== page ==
Adriana Monti is an Italian-Canadian independent producer, feminist filmmaker, and author. She started her career in Italy in the late 1970s by developing a collaborative and experimental style that allowed the women who were the subjects of her research to take an active and creative role in her films. Monti is the founder of the experimental film school Lanboratorio di Cinematografia – Albedo, where she taught and managed while she was finishing Scuola senza fine in 1983. She also taught film history and film production at the Women’s Free University and at the Film and Television School in Milan. Monti moved to Canada in 1996, where she worked for fifteen years as a reporter and story producer at OMNI Television Rogers Media, and started her own company A&Z Media Ltd.

Francis O’Mahoney
is a transgender, Irish-based filmmaker and artist. His films are focused on themes of gender and identity. Francis graduated in 2021 from the National College of Art and Design in the Fine Art Media department. During college Francis completed an artist residency in Digital Art Studios in Belfast where he made his award-winning film Cat vomit. Upon graduation, Francis has gone on to screen Cat vomit and his graduate piece Nettle bush, at First Cut! Youth Film Festival, Gaze Film Festival, Dublin International Film Festival, and Cork International Film Festival.

His main career goal is to direct a feature film from one of his original scripts and he is currently working on building up a body of work.

Alice Rekab’s work reflects on a shifting and expansive understanding of family and personal identity. A range of idiosyncratic references emerges through their sculptures and images, which combine hand-made clay objects, found and reclaimed furniture and ornaments, and digital collages using their family photographs and writing. These disparate items are drawn together through Rekab’s Irish-Sierra Leonean heritage, as a way of re-forging a distinct family portrait. Their work is collaborative and by inviting, hosting, and mentoring other artists Rekab reinforces an attitude of inclusivity and a broad perspective of what it means to be family. ⁠

Pearl Sharp’s work focuses on cultural arts, health, and Black Diaspora history including the poetry short Back Inside Herself (1984 and 2009 Re-mix), the semi-animated Picking Tribes (1988), the celebrated The Healing Passage/Voices From The Water (2004) and directing numerous documentaries for the City of Los Angeles’ CH 35. Her films have screened in Norway, China, Britain, the Caribbean, and at FESPACO. Instigating through art and activism she authored the non-fiction books Black Women For Beginners and The Evening News, four volumes of poetry, and in 2021 she released the short poetry video Blood Bank.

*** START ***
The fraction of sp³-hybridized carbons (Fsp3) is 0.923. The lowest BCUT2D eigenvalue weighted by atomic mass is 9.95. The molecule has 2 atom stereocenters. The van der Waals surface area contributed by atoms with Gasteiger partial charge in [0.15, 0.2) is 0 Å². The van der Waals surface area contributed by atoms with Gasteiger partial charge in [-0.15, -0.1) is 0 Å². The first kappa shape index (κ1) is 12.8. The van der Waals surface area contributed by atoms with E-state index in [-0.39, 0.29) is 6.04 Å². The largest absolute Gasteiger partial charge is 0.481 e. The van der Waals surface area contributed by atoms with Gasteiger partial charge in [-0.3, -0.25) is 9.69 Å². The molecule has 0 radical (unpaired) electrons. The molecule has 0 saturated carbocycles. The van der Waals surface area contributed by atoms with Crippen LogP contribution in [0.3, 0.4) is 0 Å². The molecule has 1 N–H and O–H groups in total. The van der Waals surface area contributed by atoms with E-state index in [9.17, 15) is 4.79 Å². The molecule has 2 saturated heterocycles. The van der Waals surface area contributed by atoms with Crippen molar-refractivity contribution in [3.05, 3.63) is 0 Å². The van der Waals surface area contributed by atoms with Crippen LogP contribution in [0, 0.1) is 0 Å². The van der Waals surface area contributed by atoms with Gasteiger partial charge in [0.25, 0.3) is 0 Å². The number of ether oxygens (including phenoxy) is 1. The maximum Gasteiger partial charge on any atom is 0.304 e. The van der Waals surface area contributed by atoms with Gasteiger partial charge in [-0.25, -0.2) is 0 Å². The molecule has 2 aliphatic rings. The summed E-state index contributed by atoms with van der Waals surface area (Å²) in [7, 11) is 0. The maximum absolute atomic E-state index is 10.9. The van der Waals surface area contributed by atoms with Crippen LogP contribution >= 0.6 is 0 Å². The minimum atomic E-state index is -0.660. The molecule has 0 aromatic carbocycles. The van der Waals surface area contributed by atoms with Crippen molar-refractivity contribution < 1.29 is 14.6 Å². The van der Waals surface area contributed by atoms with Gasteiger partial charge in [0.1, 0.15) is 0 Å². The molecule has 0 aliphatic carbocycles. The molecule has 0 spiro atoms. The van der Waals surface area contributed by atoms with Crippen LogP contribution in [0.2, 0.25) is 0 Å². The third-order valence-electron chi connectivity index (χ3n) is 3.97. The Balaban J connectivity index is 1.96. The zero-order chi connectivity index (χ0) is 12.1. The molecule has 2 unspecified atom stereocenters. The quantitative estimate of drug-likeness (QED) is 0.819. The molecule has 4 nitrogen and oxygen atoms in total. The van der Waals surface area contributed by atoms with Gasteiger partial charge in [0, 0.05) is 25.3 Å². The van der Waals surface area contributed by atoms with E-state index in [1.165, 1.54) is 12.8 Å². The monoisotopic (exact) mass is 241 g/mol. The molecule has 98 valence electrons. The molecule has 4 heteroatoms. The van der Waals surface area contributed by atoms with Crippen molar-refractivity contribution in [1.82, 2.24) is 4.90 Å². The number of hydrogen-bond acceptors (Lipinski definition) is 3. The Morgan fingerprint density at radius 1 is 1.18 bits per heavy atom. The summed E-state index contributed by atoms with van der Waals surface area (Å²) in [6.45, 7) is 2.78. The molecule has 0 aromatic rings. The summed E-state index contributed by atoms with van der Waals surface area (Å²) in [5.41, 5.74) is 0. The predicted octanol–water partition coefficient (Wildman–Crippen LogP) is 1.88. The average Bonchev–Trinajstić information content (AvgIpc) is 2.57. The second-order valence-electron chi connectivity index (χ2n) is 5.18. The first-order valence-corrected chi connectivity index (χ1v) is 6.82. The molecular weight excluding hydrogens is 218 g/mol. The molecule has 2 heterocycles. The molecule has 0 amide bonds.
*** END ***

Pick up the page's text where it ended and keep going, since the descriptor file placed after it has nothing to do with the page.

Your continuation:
Sistren Theatre Collective
, which means ‘sisterhood,’ was founded in 1977 in Kingston, Jamaica by working-class women in the social, cultural, and political context of Jamaica’s socialist experiment of the 1970s following the first decade of independence. Since 1977, Sistren has used art as a tool for social change for the discussion and analysis of gender-based violence and to provide solutions through organisational networks. The founding members included Vivette Lewis, Cerene Stephenson, Lana Finikin, Afolashade (then Pauline Crawford), Beverley Hanson, Jasmine Smith, Lorna Burrell Haslam, Beverley Elliot, Jerline Todd, Lillian Foster, May Thompson, Rebecca Knowles, and Barbara Gayle. Assisted by the actor and director Honor Ford-Smith, the Collective was forged through a government initiative to improve employment in Jamaica’s poorest communities. Plays like Downpression Get A Blow (1977), Bellywoman Bangarang (1978), Nana Yah (1980), QPH (1981), and Domestik (1982) along with community drama workshops, presaged the documentary Sweet Sugar Rage in 1985.

Soft Fiction Projects
is an initiative run by artists Alessia Cargnelli and Emily McFarland. Based in PS2 Studios in Belfast, Soft Fiction Projects is dedicated to producing digital and printed matter on film and artist moving image culture. The printed project acts as a forum for presenting new collaborations, artworks, research, and writing from invited artists and contributors. Revisiting recent history in moving image practices, Soft Fiction Projects’ research focus is an exploration of underrepresented voices, oppositional histories, and geopolitical narratives underpinned by intersectional feminist perspectives that challenge and reframe dominant hegemonic power structures.


Opening reception kindly sponsored by Febvre Wines.

aemi is an Arts Council-funded organisation. For more information visit

For further information about Cinenova, visit

Project Arts Centre is proudly supported by The Arts Council and Dublin City Council.